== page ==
• This Book Will Change Your Life - Just Kids by Patti Smith.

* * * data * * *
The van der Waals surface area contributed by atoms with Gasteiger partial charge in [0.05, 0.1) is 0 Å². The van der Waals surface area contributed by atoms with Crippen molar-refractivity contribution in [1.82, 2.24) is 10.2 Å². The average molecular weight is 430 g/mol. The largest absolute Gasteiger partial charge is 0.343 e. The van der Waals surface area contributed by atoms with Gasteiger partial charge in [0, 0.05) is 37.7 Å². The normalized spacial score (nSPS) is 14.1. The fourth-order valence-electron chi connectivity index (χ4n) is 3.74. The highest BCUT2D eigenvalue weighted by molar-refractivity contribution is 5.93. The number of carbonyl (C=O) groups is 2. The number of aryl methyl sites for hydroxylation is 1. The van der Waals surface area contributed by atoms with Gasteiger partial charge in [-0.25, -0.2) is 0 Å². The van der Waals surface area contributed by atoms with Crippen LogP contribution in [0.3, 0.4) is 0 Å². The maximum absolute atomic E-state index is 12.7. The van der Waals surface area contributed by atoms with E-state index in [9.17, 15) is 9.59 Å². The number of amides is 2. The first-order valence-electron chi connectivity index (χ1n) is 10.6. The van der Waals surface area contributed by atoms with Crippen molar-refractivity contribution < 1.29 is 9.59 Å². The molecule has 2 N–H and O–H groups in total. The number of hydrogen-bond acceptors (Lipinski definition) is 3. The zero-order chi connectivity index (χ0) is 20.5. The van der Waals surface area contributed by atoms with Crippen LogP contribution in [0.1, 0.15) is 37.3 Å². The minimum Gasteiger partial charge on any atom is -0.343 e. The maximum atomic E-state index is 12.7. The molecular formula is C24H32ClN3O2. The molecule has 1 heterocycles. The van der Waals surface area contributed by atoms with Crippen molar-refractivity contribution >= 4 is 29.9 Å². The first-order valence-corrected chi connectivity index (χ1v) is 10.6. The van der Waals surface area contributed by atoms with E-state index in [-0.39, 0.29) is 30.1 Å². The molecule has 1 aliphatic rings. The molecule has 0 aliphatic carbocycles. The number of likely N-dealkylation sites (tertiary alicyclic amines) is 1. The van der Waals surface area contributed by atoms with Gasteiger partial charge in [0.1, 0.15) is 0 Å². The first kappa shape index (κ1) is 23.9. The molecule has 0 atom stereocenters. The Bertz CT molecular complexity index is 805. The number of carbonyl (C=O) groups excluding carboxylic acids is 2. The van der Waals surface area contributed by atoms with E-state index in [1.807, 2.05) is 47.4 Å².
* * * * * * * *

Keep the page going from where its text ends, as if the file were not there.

Is the act of wanting to create art inherently political or does the work itself have to be political in intent? A question no doubt influenced by the current political climate, though well worth asking regardless. Said differently, is the mere idea that one might make a life revolving around the creation of art so radical as to be political? Is this decision, one that is such an affront to societal expectations for structure and stability that the mere desire to even want such a life is a repudiation of what we are otherwise taught to do and be? Or is the artist merely in on a secret otherwise guarded by the republic - you are allowed to create, we have room for the artist, and while we won't let you know this, if you figure it out, we will ask you to suffer first, with no guarantee of success or happiness, but if you are willing to suffer, and put in the time, searching for rhythm and voice, the hours melding with the hunger, the joys sporadic, albeit spectacular, then go with God. Now, maybe none of this exists anywhere but inside our heads, and maybe none of this has to do with the current political climate, as much as our personal climate, one where work hasn't been working so well, and the desire to create all of the time, which includes creating a lifestyle that allows for this creation in the first place, is where we're at, have been at and want to be at. And so it is, that Just Kids by Patti Smith has been staring at us for at least the last year plus, and we have finally chosen to pick it up when we needed to do so, something we think Patti Smith would appreciate. It is also true however, that the personal is always political and we are wondering how we are supposed to be living now, when so much isn't going as planned, but the need to be a creative force of some kind is unrelenting? We are also wondering how Patti Smith and by extension her fellow kid Robert Mapplethorpe did it. How anyone does it? Hungry. Lacking for money, shelter and any signs that something great even awaited them at all beyond the belief that greatness was somehow awaiting them. We've never lived like that, and maybe we never could, but if Just Kids has shown us anything, it's that this is a real option, and a choice, to be someone, find something, seek out kindred spirits who will push you, love you, support you, and make you believe that you are here to create based on the mere fact that they believe in you. Which may not be political in the slightest, but it is sure to change one's life - theirs, ours, yours, everyone's - and in Smith's hands, and words, beautifully, lovingly, and poetically at that.